The pin diameter and/or length, tube thickness and interference can be varied. A further advantage is that at the point of manufacture the mechanism as assembled can be completely checked by measuring the installed force of inserting the pin into the mouth of the tube.
Further embodiments and variation may be constructed having more than one cross pin.
In FIG. 1 there is shown a steering column structure 10 with steering wheel 13 and mounting bracket 12 connected by breakaway capsules 11 to cross member 14. The steering column structure 10 having an inner steering shaft 15 which is mounted by means of a spline 8 to an outer steering column shaft 16, so that the outer shaft can move axially over and with respect to the inner shaft 15.
Mounted around the inner steering shaft 15 is a tubular energy absorption member 17 having an inner abutment flange shaped portion 2 and an outer mouth 3 within which and extending inwards from the outer extremity of the mouth are two axially aligned grooves 4 which are diametrically opposed and which receive, by means of an interference fit, the ends 5 of a cross pin 18.
When a crash occurs, impact by the driver on steering wheel 13 forces bracket 12 to breakaway from cross member 14. The outer end 7 of the outer tube 16 then moves relatively a distance L1 to impact on abutment portion 2 of member 17. The movement of the cross pin 18 along length L2 within member 17 under controlled interference achieves the requisite energy absorption.
With the modification illustrated in FIGS. 3, 3A and 3B, the tubular energy absorption member 17 is replaced by the splined outer steering column shaft 16 itself. In this case, the pin 18 is held in place in the inner shaft 15 by a sleeve 19, which is located as an interference fit about the inner shaft 15.
The end of the spline 8 adjacent the end 7 of the outer tube 16 is given a chamfered entry 8A. When a crash occurs, the outer end 7 of the outer tube 16 is moved the distance L1, which is free travel to impact on the facing end of the sleeve 19, which is pushed clear of the cross pin 18. The chamfered entry 8A of the spline 8 receives the opposite ends of the cross pin 18, which then proceed to deform the spline 8 in the outer tube 16, the energy being absorbed over length L2 (see FIGS. 3 and 3B).
The absorption energy is shown graphically in FIG. 4.
In the preferred embodiment, the cross pin 18 is free floating, i.e. a loose fit, within the inner shaft 15. In particular, for the embodiment shown in FIGS. 3, 3A and 3B, if the cross pin 18 is not exactly lined up with one of the splined grooves in the spline 8, the cross pin 18 can move slightly to align with the groove.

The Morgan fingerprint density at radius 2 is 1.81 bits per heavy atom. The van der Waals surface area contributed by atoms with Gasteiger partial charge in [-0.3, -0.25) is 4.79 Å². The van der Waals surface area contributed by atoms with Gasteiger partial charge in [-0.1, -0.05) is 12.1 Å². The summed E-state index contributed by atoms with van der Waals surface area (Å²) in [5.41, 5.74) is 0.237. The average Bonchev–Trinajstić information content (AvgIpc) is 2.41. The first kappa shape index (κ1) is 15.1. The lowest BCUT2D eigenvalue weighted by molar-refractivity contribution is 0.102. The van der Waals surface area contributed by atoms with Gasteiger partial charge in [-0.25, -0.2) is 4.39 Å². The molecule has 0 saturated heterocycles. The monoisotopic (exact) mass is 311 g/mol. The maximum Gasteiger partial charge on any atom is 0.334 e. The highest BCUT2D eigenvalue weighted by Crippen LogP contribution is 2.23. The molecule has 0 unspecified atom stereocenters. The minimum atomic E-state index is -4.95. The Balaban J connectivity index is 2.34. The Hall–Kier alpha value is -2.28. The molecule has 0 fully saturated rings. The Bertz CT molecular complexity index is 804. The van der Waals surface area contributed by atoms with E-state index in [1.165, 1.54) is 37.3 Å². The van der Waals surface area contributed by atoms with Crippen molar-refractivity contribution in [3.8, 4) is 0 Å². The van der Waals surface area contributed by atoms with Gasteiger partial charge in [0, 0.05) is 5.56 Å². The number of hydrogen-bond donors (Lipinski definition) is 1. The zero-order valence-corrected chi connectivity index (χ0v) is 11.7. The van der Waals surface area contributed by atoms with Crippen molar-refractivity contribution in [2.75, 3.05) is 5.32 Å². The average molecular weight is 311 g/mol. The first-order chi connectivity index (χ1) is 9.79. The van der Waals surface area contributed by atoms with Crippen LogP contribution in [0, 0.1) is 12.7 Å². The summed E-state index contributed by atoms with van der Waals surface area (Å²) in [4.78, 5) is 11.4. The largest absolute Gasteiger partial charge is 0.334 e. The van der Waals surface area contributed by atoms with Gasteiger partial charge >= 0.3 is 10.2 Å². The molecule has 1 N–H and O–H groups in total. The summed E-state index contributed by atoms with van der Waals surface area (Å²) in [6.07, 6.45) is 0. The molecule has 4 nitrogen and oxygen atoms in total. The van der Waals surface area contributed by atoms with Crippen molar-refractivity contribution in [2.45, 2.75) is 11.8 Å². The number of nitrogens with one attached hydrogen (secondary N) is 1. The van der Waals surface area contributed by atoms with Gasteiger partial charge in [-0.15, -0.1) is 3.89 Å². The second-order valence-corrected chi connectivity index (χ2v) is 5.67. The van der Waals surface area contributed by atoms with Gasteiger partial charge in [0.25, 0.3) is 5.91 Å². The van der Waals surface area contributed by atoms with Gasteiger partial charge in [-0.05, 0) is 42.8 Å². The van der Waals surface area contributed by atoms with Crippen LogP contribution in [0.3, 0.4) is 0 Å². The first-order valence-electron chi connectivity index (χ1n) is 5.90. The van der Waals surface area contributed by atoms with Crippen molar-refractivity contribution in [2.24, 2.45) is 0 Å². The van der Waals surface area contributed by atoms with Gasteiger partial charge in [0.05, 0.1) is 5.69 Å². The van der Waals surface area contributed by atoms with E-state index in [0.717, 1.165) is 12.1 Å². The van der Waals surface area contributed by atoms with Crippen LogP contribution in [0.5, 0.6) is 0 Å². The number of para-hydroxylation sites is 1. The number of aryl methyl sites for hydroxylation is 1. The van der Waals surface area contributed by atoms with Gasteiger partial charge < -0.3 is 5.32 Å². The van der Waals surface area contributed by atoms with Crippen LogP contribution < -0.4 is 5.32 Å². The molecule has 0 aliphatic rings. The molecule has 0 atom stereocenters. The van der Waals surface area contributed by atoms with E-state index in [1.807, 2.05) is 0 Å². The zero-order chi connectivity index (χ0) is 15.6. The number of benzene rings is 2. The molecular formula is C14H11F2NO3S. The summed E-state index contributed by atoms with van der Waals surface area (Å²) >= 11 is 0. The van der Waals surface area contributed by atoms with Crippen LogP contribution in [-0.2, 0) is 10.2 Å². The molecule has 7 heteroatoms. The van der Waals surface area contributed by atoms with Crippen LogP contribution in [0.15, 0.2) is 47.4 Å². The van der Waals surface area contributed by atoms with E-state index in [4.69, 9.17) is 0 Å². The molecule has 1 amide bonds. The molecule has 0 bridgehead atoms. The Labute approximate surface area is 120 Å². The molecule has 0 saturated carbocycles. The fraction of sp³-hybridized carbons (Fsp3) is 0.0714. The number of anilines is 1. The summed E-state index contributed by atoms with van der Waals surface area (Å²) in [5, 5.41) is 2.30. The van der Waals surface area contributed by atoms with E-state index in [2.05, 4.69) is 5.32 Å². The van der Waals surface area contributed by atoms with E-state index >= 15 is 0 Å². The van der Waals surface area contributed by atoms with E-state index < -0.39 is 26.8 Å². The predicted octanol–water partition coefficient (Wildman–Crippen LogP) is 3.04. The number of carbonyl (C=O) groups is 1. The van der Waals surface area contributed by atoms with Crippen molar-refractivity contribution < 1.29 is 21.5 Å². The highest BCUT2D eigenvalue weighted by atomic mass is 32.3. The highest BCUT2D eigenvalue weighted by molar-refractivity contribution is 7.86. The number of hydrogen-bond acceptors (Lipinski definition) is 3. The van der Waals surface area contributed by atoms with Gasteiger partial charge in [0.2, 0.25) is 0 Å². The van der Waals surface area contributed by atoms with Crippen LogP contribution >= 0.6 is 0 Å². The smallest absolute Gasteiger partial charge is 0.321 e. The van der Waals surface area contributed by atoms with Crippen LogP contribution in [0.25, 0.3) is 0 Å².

|Cited Patent||Filing date||Publication date||Applicant||Title|
|US3392599 *||Dec 30, 1966||Jul 16, 1968||Gen Motors Corp||Energy absorbing device|
|US3461740 *||Oct 4, 1967||Aug 19, 1969||Toyota Motor Co Ltd||Collapsible steering column assembly|
|US3851542 *||May 1, 1973||Dec 3, 1974||Cam Gears Ltd||Collapsible steering columns|
|US4098141 *||Nov 15, 1976||Jul 4, 1978||Nippon Seiko Kabushiki Kaisha||Energy absorbing steering assembly|
|GB1075329A *||Title not available|
|Citing Patent||Filing date||Publication date||Applicant||Title|
|US5464251 *||Dec 27, 1993||Nov 7, 1995||Daumal Castellon; Melchor||Telescopic shaft|
|US5560257 *||Jun 14, 1994||Oct 1, 1996||The Torrington Company||Separable connecting device for a steering column|
|US5575501 *||Feb 16, 1995||Nov 19, 1996||Nsk Ltd.||Shaft for collapsible steering apparatus|
|US5870930 *||Sep 3, 1996||Feb 16, 1999||Means Industries||Steering column assembly|
|US5911438 *||Mar 9, 1998||Jun 15, 1999||General Motors Corporation||Energy absorber for steering column|
|US6530599||Apr 5, 1999||Mar 11, 2003||Nsk Ltd.||Shock absorbing type steering shaft|
|US6585294 *||Jul 4, 2000||Jul 1, 2003||Bayerische Motoren Werke Aktiengesellschaft||Steering shaft|
|US7488257 *||Jul 12, 2005||Feb 10, 2009||Gkn Driveline North America, Inc.||Multiple-tube propeller shaft assembly|
|US7644951 *||Dec 3, 2004||Jan 12, 2010||Necam France SAS||Energy absorption device for steering column|
|US20060001249 *||Dec 3, 2004||Jan 5, 2006||Nacam France Sas, A Corporation Of France||Energy absorption device for steering column|
|CN103939458A *||Apr 24, 2014||Jul 23, 2014||宁波市鄞州中天液压有限公司||Steering mechanism|
|U.S. Classification||280/777, 180/78, 74/492|
|International Classification||F16F7/12, B62D1/19|
|Cooperative Classification||B62D1/192, F16F7/125|
|European Classification||B62D1/19B, F16F7/12F|
|Jul 16, 1993||AS||Assignment|
Owner name: TORRINGTON COMPANY, THE, CONNECTICUT
Free format text: ASSIGNMENT OF ASSIGNORS INTEREST;ASSIGNOR:HANCOCK, MICHAEL T.;REEL/FRAME:006616/0166
Effective date: 19930628
|Mar 2, 1998||FPAY||Fee payment|
Year of fee payment: 4
|Feb 27, 2002||FPAY||Fee payment|
Year of fee payment: 8
|Mar 15, 2006||REMI||Maintenance fee reminder mailed|
|Aug 30, 2006||LAPS||Lapse for failure to pay maintenance fees|
|Oct 24, 2006||FP||Expired due to failure to pay maintenance fee|
Effective date: 20060830